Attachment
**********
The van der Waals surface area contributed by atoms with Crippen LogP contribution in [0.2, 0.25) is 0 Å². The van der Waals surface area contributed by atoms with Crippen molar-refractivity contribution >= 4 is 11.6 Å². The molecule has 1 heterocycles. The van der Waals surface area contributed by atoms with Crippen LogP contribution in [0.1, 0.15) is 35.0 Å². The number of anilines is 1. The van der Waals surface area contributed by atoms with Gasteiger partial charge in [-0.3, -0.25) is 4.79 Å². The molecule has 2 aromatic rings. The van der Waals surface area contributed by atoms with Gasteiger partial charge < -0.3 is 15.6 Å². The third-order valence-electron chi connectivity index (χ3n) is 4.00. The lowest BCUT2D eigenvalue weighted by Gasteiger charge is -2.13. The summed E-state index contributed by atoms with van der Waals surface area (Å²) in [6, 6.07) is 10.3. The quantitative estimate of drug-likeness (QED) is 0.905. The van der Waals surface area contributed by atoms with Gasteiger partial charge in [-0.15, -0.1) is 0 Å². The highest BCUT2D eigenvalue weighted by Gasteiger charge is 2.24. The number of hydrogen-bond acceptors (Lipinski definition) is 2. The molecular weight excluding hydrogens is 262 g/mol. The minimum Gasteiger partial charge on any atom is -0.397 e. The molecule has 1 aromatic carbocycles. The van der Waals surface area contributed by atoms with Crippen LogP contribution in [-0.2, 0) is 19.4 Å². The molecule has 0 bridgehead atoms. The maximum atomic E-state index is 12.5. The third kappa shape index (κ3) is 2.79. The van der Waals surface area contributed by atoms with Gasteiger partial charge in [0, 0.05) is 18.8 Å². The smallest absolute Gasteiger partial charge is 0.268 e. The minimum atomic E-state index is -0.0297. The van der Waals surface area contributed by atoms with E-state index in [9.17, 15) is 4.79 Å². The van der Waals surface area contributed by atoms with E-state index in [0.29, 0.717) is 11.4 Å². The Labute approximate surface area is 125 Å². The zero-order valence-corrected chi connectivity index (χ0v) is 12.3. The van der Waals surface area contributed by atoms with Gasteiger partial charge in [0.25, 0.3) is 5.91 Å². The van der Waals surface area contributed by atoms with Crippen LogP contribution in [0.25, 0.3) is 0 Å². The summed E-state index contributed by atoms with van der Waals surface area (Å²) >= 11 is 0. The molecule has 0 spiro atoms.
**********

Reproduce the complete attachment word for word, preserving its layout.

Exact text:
The van der Waals surface area contributed by atoms with Crippen LogP contribution in [0.2, 0.25) is 0 Å². The van der Waals surface area contributed by atoms with Crippen molar-refractivity contribution >= 4 is 11.6 Å². The molecule has 1 heterocycles. The van der Waals surface area contributed by atoms with Crippen LogP contribution in [0.1, 0.15) is 35.0 Å². The number of anilines is 1. The van der Waals surface area contributed by atoms with Gasteiger partial charge in [-0.3, -0.25) is 4.79 Å². The molecule has 2 aromatic rings. The van der Waals surface area contributed by atoms with Gasteiger partial charge < -0.3 is 15.6 Å². The third-order valence-electron chi connectivity index (χ3n) is 4.00. The lowest BCUT2D eigenvalue weighted by Gasteiger charge is -2.13. The summed E-state index contributed by atoms with van der Waals surface area (Å²) in [6, 6.07) is 10.3. The quantitative estimate of drug-likeness (QED) is 0.905. The van der Waals surface area contributed by atoms with Gasteiger partial charge in [-0.15, -0.1) is 0 Å². The highest BCUT2D eigenvalue weighted by Gasteiger charge is 2.24. The number of hydrogen-bond acceptors (Lipinski definition) is 2. The molecular weight excluding hydrogens is 262 g/mol. The minimum Gasteiger partial charge on any atom is -0.397 e. The molecule has 1 aromatic carbocycles. The van der Waals surface area contributed by atoms with Crippen LogP contribution in [-0.2, 0) is 19.4 Å². The molecule has 0 bridgehead atoms. The maximum atomic E-state index is 12.5. The third kappa shape index (κ3) is 2.79. The van der Waals surface area contributed by atoms with Gasteiger partial charge in [0, 0.05) is 18.8 Å². The smallest absolute Gasteiger partial charge is 0.268 e. The minimum atomic E-state index is -0.0297. The van der Waals surface area contributed by atoms with E-state index in [9.17, 15) is 4.79 Å². The van der Waals surface area contributed by atoms with E-state index in [0.29, 0.717) is 11.4 Å². The Labute approximate surface area is 125 Å². The zero-order valence-corrected chi connectivity index (χ0v) is 12.3. The van der Waals surface area contributed by atoms with Gasteiger partial charge in [0.25, 0.3) is 5.91 Å². The van der Waals surface area contributed by atoms with Crippen LogP contribution in [0.25, 0.3) is 0 Å². The summed E-state index contributed by atoms with van der Waals surface area (Å²) >= 11 is 0. The molecule has 0 spiro atoms.